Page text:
Urban Legends Exploited

Did you hear the one about the soldiers on their way to Iraq who were charged hundreds of dollars to check extra bags by Make-a-Buck Airlines? Did you hear the VFW came to the rescue? 

A routine baggage check has become urban legend, but this time the victim is the big, but not-so-bad, guy. 

Some of us carry more baggage than others. Though airline policies for active duty servicemembers have been in place for some time, word that a solider was charged $100 for a third checked bag caught on like wildfire in an unpressurized baggage compartment. There was a report of a soldier who was charged $300, though one only can venture to guess what was in his steamer trunk, if the report is accurate. 

News of American Airlines’ seeming assault on lambs en route to the slaughterzone, shocked many, despite the recent airline fee-for-all. Reporting on the matter was less-than-accurate, and America came under intense criticism. 

Example? MSNBC malcontent Keith Olbermann “called the airline and its chief executive, Gerard Arpey, the ‘worst persons in the world’ for ‘nickel-and-diming the soldiers.’ ”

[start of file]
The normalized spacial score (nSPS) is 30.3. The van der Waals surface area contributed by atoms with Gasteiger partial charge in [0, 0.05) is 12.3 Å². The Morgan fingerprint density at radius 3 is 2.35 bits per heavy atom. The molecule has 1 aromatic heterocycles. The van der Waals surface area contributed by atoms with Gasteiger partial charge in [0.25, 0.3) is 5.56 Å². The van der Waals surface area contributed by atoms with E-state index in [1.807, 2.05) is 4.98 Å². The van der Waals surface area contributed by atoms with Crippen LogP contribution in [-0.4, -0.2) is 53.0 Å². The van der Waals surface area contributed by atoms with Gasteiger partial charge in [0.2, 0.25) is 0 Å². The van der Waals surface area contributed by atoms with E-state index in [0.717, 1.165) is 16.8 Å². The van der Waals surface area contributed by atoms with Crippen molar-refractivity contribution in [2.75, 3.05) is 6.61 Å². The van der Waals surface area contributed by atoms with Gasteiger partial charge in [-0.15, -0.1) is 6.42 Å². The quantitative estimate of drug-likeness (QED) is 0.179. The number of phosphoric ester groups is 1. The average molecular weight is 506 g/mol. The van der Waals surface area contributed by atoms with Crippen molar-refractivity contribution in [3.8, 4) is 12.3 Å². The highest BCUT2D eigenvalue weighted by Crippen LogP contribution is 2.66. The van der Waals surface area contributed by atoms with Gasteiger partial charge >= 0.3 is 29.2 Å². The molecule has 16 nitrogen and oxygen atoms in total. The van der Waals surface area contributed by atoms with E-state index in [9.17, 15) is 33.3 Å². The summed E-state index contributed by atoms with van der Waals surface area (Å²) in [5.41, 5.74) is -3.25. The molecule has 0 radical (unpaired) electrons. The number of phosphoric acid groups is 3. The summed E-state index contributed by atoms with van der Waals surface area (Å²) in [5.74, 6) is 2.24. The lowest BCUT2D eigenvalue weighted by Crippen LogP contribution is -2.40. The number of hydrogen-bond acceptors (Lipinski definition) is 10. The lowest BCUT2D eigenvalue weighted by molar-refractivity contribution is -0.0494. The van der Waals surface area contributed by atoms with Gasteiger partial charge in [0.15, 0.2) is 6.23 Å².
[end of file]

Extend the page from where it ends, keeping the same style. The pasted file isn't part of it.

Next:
And so what was a simple business matter turned into a PR nightmare. American was labeled un-American (they had to love that) and hostile to the doe-eyed and bleating in uniform. 

Despite the challenges the airline industry is facing, American Airlines has long waived fees for the first and second checked bags for active duty servicemembers. An American spokesperson said only American and one other airline waived such fees even when active duty servicemembers are traveling off-duty. (Cancun anyone?) Servicemembers may obtain vouchers before a flight or they can file for reimbursement (though that is no small feat). 

Charging for the third bag and DoD’s reimbursement system appear reasonable. Asking the airlines to eat baggage charges as their own employees’ wages shrink seems not so reasonable. It is likely the airlines will find other ways to recoup that lost money, say, from slapping additional charges on the non-military air cattle. (Yeah, we want to pick up DoD’s tab on this one.) 

Unabashed optimists that we are, there is always a bright spot. The VFW made some well-placed statements recently, and reports have made the VFW appear like Skycaps in a shining armor. The Magic Eight Ball says a spike in membership for the venerable vet’s group is “most likely.” 

Contract carriers fly the young and the restless into theater. No fees are charged.

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